06 January 2009
|JRS projects, like this English course at the Refugee Community Centre in Addis Ababa, could be affected by a new law on charities and societies which was recently passed. (Peter Balleis SJ/JRS)|
|The law stipulates that organisations, both foreign and Ethiopian, that receive more than 10% of their funding from abroad would not be allowed to undertake any activities in human rights.|
The controversial Proclamation for the Registration of Charities and Societies was under discussion for quite some time. Representatives of the civil society had repeatedly pointed out that the draft would hinder due participation of the sector in the democratisation of the country. Moreover, they were of the opinion that if the law is passed, it would jeopardise citizens’ rights to organise themselves. They strongly argued that the law is regulatory rather than facilitative and that it restricts them from functioning properly.
stipulates that organisations, both foreign and Ethiopian, that receive more
than 10% of their funding from abroad would not be allowed to undertake any
activities in human rights, gender or ethnic equality, children’s rights,
disabled persons’ rights, conflict resolution and strengthening judicial
practices or law enforcement.
Some organizations exempt of new regulations
Only charities or societies who receive less than 10 percent of their funding from foreign sources are allowed to work in the areas of human and democratic rights, promotion of equality of nations, nationalities, peoples, gender and religion; protection of the rights of children and the disabled, advancement of conflict resolution or reconciliation and promotion of the efficiency of justice and law enforcement agencies.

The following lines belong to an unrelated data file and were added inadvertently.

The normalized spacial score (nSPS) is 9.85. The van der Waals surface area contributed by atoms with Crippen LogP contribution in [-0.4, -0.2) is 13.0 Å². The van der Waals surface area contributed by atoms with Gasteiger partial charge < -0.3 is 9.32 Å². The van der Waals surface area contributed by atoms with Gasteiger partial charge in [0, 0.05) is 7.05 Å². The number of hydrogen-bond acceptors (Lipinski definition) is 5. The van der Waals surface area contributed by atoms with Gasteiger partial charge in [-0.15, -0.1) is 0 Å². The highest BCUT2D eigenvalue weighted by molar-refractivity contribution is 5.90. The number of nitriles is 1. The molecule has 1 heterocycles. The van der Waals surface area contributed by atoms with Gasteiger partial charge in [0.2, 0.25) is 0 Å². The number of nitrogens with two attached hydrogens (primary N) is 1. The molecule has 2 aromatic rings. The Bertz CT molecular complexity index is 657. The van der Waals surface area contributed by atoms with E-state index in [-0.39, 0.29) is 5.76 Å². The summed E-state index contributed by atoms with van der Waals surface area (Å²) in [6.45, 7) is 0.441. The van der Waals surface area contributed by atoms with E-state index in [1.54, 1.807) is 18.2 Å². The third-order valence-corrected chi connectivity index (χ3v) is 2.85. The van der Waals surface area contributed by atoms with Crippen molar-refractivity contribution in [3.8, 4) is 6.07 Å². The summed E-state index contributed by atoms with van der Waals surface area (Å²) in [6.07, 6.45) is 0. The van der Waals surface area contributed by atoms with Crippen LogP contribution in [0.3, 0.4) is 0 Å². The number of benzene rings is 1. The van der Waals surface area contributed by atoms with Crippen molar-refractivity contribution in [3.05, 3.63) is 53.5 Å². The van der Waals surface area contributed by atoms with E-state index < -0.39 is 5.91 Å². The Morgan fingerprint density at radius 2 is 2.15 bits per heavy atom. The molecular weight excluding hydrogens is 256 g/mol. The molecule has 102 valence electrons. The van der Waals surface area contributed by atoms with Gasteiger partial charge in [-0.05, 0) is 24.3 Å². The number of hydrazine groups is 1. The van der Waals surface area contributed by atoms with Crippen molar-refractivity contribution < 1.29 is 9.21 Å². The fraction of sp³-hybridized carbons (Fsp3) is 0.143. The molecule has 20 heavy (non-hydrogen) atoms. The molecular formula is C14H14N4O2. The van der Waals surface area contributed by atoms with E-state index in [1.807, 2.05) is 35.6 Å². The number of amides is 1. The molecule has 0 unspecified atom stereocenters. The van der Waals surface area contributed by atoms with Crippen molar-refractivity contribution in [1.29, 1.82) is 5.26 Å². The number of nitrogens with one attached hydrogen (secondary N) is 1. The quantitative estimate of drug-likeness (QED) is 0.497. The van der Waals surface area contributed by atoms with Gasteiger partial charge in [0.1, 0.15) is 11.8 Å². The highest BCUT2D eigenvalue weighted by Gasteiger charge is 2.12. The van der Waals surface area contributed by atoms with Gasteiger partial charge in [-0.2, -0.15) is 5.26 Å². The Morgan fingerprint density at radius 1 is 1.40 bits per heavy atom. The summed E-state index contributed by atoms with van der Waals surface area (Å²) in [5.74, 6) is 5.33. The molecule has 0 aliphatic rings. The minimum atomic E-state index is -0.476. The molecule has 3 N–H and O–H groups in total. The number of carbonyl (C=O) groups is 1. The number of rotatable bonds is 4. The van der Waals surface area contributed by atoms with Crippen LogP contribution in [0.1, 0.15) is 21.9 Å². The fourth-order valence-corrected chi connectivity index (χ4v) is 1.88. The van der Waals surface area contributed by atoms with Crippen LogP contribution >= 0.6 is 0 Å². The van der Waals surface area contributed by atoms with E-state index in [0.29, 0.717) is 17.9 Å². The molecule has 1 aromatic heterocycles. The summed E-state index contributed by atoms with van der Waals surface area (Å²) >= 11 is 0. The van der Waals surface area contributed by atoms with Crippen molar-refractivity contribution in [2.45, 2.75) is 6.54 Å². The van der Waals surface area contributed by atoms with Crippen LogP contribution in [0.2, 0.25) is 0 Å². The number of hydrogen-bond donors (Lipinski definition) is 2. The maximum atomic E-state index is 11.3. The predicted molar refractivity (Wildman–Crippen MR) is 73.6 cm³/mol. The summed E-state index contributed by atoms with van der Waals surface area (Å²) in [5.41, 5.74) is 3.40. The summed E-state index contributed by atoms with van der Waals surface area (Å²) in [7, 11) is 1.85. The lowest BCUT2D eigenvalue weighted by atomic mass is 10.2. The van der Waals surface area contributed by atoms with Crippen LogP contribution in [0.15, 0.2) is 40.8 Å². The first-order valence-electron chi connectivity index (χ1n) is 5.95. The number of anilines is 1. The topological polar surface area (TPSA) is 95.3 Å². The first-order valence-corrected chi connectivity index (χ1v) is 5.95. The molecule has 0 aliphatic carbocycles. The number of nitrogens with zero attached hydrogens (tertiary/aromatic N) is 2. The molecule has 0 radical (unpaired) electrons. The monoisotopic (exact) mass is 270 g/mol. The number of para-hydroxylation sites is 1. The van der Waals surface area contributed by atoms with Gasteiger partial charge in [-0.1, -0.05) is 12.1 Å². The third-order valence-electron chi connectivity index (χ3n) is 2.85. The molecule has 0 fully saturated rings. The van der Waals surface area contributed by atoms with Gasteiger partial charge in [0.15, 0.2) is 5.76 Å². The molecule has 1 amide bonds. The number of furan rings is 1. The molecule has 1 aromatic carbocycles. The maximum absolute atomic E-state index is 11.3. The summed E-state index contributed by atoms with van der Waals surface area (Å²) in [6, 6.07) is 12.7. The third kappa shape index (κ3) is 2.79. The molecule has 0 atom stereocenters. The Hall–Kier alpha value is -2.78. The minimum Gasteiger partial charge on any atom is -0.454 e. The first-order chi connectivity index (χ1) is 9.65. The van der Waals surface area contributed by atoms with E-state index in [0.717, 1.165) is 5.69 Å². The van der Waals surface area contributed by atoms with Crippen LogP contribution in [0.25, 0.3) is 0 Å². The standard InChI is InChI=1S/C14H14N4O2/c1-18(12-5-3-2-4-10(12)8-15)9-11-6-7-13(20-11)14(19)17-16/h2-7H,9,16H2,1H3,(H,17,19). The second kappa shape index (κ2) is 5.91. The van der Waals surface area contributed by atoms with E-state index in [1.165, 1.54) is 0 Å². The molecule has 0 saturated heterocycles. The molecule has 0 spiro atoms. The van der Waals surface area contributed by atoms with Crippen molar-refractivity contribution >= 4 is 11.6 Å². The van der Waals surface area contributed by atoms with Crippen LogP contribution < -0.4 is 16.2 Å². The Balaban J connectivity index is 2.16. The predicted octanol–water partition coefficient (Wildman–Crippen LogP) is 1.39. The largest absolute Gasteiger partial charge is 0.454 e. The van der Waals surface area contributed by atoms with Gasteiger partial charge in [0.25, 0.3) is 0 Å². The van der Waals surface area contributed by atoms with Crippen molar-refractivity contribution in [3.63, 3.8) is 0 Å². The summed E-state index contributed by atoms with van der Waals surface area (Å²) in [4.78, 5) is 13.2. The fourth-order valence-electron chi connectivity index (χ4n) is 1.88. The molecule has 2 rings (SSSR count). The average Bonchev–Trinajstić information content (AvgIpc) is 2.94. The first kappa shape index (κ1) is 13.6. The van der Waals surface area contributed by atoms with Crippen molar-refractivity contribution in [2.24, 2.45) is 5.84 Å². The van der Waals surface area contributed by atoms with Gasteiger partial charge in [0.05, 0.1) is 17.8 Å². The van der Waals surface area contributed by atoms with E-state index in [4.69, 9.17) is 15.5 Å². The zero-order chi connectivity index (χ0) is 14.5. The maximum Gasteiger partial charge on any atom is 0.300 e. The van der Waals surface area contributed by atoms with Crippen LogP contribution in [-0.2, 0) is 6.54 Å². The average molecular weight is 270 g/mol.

However, according to a copy of the draft law, several categories of organisations are exempted from the new regulations, among them religious organisations, international or foreign organisations operating by virtue of an agreement with the Ethiopian government and other similar cultural or religious associations and societies governed by other laws.
As reported by the English newspaper The Sub-Saharan Informer there were strong arguments in parliament from the opposition parties. Critics of the new law have voiced concerns that together with other proclamations issued recently, the government is keen on suppressing citizens’ democratic and human rights to subsequently moving towards creating and promoting a one-party system. There were also strong arguments that the move would restrict international partners to support Ethiopia’s own development efforts.
Affects seen throughout the year
On the other hand, the special adviser to the prime minister and minister of Federal Affairs assured that the law meant “to make sure that NGOs are working under the law and regulation and they do not misuse their powers.”
All expressed concerns and previous others did not stop the draft proclamation from passing through Parliament. It was passed with a majority vote of 327 and only 79 members of parliament were opposing the law.
How JRS in Ethiopia will be affected by the new legislation has still to be seen in the course of the coming one-year transition period.